• Relaxed circular (nicked/covalently closed) has TE of ~10^4
    • Linear DNA has TE of ~10^2
  9. How is TE measured? Describe the calculation
    • CFU/ug of DNA
    • Image Upload
  10. Why did we allow a 1 hour recovery period after transformation in experiment 10?
    • Kanomycin inhibits protein synthesis
    • The 1 hour recovery period allow expression of Kan resistance gene product before exposure to the plate
  11. Lab 10 - What are satellite colonies?  More on AMP or KAN? why?
    • Satellite colonies are not resistant, but reside in a "zone of resistance" formed by a resistant colony
    • This is seen more frequently on LB-AMP, where cells live until wall replication occurs
    • on LB-KAN unresistant cells will have already died
  12. What is the ENCODE project? What results were found?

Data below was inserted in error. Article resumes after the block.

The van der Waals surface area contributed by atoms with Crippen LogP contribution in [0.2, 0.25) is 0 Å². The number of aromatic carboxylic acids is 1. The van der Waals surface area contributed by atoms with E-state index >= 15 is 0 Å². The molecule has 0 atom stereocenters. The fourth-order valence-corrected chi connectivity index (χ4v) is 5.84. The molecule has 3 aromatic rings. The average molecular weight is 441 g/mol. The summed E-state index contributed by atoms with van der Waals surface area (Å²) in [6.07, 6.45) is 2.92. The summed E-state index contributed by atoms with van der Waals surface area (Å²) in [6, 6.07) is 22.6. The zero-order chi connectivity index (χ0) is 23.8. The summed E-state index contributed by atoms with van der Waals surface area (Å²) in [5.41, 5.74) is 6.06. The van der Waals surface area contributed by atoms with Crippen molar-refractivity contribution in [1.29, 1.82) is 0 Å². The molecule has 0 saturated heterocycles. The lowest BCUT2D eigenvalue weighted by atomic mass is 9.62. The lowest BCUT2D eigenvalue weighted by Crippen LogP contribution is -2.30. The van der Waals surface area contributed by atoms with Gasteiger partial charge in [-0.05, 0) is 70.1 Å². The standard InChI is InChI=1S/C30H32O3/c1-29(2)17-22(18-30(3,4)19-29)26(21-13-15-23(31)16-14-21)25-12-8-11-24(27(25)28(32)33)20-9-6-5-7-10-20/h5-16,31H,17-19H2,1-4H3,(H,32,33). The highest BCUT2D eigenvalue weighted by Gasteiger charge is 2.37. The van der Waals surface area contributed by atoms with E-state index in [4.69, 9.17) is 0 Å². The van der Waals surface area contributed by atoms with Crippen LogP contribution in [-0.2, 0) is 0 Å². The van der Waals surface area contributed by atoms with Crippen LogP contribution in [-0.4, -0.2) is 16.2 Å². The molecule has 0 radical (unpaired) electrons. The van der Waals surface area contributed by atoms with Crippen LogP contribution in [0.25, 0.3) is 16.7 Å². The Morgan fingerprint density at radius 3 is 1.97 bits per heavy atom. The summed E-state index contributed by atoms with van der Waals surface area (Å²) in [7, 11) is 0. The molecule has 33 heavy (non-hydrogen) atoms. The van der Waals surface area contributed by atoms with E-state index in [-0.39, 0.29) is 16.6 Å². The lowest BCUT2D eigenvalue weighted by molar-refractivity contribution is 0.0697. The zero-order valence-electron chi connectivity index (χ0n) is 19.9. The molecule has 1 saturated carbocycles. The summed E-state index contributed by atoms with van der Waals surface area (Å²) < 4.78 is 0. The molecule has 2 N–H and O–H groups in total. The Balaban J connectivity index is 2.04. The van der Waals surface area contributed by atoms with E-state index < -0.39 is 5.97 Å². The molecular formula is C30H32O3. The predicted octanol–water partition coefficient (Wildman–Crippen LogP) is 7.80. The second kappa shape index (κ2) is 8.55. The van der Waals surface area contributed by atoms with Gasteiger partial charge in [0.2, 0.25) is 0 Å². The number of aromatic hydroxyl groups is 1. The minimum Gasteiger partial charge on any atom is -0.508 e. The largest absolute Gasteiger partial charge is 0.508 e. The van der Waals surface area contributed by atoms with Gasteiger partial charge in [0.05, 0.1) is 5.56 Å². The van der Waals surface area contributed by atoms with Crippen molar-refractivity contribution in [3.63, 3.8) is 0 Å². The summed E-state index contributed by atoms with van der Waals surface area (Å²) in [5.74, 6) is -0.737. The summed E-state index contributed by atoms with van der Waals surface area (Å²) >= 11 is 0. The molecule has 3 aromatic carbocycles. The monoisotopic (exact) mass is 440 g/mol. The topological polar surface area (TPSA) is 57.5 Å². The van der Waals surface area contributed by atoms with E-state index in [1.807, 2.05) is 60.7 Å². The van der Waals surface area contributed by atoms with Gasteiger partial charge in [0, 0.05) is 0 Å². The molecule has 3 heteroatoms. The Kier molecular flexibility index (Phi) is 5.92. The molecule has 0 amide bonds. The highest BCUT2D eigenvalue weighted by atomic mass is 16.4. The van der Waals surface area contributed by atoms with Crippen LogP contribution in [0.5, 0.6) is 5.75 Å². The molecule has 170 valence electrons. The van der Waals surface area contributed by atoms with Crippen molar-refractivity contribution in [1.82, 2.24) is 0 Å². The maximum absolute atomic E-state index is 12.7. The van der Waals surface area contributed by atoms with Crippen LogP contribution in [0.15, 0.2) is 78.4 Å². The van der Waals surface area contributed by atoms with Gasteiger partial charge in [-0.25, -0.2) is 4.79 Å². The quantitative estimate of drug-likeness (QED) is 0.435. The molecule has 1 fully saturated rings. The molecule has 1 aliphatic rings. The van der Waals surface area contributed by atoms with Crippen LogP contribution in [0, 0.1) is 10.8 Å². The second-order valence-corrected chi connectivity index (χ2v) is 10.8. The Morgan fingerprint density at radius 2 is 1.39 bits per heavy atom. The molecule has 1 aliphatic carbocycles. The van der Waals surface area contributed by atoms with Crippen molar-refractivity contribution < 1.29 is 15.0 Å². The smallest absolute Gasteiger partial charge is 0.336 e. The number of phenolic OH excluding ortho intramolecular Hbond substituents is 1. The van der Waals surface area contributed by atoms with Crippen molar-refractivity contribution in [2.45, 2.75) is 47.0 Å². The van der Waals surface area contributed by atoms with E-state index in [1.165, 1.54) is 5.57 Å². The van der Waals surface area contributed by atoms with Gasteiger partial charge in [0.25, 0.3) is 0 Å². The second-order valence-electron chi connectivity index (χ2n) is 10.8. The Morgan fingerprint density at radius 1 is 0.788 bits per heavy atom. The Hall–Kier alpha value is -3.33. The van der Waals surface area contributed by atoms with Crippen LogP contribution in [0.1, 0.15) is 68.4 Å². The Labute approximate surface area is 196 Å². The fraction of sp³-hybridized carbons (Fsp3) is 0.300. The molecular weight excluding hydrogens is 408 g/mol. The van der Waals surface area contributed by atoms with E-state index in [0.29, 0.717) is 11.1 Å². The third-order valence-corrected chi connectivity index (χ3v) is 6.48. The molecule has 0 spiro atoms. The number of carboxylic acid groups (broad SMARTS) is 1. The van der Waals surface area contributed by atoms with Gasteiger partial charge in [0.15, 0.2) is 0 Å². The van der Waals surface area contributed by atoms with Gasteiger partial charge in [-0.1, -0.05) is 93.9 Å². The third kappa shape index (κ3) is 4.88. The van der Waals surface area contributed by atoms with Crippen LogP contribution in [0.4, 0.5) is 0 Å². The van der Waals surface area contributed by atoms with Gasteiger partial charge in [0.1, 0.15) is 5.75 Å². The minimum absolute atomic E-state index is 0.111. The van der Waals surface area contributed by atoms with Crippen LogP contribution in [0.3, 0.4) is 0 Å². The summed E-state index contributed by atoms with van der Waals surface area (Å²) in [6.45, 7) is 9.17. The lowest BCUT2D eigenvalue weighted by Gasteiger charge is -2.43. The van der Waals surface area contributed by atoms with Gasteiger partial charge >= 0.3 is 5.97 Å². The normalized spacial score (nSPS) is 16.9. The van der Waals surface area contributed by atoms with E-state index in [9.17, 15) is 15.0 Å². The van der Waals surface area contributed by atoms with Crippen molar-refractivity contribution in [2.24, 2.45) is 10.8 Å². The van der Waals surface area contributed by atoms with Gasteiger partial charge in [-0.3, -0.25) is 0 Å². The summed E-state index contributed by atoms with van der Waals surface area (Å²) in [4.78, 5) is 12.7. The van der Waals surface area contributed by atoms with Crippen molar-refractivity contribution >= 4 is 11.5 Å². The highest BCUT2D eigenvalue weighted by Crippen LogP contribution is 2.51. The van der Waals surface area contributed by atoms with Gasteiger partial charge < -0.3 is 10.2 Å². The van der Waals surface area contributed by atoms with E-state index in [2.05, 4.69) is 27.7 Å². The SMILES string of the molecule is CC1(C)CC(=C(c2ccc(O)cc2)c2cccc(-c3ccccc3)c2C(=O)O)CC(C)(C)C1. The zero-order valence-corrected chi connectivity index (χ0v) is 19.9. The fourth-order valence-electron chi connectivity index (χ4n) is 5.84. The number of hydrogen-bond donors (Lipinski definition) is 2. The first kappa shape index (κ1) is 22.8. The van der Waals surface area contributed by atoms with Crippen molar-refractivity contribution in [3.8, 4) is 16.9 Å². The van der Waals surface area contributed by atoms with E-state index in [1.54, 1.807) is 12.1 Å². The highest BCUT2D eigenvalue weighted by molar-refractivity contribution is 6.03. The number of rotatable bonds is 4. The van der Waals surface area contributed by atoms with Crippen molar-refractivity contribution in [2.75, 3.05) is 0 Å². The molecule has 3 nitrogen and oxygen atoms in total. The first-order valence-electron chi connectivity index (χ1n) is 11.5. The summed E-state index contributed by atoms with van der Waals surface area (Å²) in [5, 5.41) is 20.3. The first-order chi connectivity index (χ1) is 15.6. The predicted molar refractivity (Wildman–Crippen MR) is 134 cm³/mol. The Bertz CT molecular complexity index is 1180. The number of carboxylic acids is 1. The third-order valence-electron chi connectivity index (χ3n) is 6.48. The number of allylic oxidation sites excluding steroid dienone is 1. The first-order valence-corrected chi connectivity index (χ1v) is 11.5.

• Encyclopedia of DNA Elements
    • Follow up to HGP, an effort to catalog all functional elements and regulatory elements in the human genome
    • Results: 1.2% of genome codes for exons of protein-coding genes
    • 80% is functional (junk DNA not a thing)
    • 76% is transcribed to RNA
    • 5% is conserved across all mammals (4x higher than 1.2% protein coding region)
  13. Describe the number of genes / what they code for as determined by ENCODE
    • 20687 protein coding genes
    • 18400 RNA genes (no protein)
    • (8800 small RNAs, 9600 large RNAs (>200nt))
    • 11224 pseudogenes
  14. What is alternative splicing?
    There are ~2.53 protein coding variants per locus (range between 1 and 10)
  15. What important RNA breakthrough was discovered with C. elegans
    • sense RNA and antisense RNA worked similarly to suppress genes (no dramatic difference)
    • dsRNA was 10x more potent as silencing trigger (RNA interference)
    • dsRNA can be "fed" to C. elegans by causing expression in E. coli that they eat